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DOE P values

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Viewing 11 posts - 1 through 11 (of 11 total)
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  • #30789

    billybob
    Participant

    Hello folks,
    Whats up when all the interaction “P” values on my DOE are all over .1?
     
    Thanks,
    Billybob

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    #80717

    Mikel
    Member

    It means they are not important. Drop them from your model.

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    #80718

    Erik L
    Participant

    Woa Trigger,
    I think you first need to understand what the acceptable risk is for this DOE, and even more important what level the DOE is being run against.  If a DOE is in the screening, or even into the characterization stage, you could be perfectly fine with keeping a value that came back with a higher P value.  We’d leave the next iterations of experimentation to knock out the less significant factors.
    Regards,
    Erik    

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    #80719

    Erik L
    Participant

    Woa Trigger,
    I think you first need to understand what the acceptable risk is for this DOE, and even more important what level the DOE is being run against.  If a DOE is in the screening, or even into the characterization stage, you could be perfectly fine with keeping a value that came back with a higher P value.  We’d leave the next iterations of experimentation to knock out the less significant factors.
    Regards,
    Erik    

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    #80724

    Mikel
    Member

     
     
     
     
     
    Hi ho silver.
    Assuming he set up the experiement correctly including proper sample size, you eliminate the two ways with p > .1. Where are you getting your advice? Mine is from BHH.
     
     
     
     

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    #80727

    CT
    Participant

    that is correct. drop them and perform another regression. you will see an improvement in R sq and R sq (adj).
    CT.

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    #80732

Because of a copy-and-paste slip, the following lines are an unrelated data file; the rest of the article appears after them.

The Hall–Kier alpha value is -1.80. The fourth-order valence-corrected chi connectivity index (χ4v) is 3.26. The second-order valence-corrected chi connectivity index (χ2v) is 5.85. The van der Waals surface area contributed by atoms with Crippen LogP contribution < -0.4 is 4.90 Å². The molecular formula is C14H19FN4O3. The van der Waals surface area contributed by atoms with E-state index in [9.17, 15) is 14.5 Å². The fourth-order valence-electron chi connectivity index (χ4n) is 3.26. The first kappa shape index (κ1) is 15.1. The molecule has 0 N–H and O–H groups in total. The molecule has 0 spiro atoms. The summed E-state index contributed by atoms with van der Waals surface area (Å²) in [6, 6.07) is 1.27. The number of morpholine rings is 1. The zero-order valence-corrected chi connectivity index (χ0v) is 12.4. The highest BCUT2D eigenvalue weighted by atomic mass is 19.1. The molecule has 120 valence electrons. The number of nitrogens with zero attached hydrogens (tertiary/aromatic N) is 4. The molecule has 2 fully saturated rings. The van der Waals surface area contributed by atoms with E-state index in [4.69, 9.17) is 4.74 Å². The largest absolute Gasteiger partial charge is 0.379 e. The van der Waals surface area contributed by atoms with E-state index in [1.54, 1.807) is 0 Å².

rams
    Participant

    Just don’t forget to use good engineering judgement, prior knowledge and common sense when assessing the importance of each effect.
    rams

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    #80737

    zhou
    Participant

    Erik,
    i agree with you 100%

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    #80745

    Mikel
    Member

    I agree – use good engineering judgement, prior knowledge and common sense when assessing the importance of each effect.
    If your data teels you something that does not match your preconcieved notions, ignore the data.

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    #81296

    Kim Niles
    Participant

    Dear Billybob:
    I like your posts. Regarding this one, globally and generally it means that you can’t say the interactions are significant with more than 90% confidence. This may mean that:

    The test ranges you used were not large enough to show greater differences that might exist relative to error.
    The interaction really isn’t important.
    Your alpha limit is set too high.  When making a binary decision (i.e. turning a knob left vs. right), anything over 0.5 is good information assuming no other information exists.  If your p value = 0.2 then you have 80% confidence that your interaction is significant and the remaining 20% confidence could go either way (assuming an equal distribution of error).  Therefore, 80% +10% = 90% confidence that you should move in one of the two directions as directed by the DOE.   
    Other things that you didn’t control changed during the experiment and affected your results. This would be reflected in the amount of error in the experiment.
    The data was not very normally distributed to the point that it adversely affected your results. You can check for normality as well as the R^2 value shows you how well the data fit the mathematical model used.  You can also increase your sample size per run to take advantage of the Central Limit Theorem.  
    The matrix you used didn’t have enough degrees of freedom to isolate significance relative to error / residual variation. You would have seen more significance if you added center points, replicated or augmented the experiment, or picked a matrix with more power.
    I hope that helps.
    Sincerely,
    KN – https://www.isixsigma.com/library/bio/kniles.asp

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    #81322

    Anonymous
    Participant

    Kim,
    I always find it useful to assume that the DOE was not planned correctly, therefore you can second guess the data itstead of using it.

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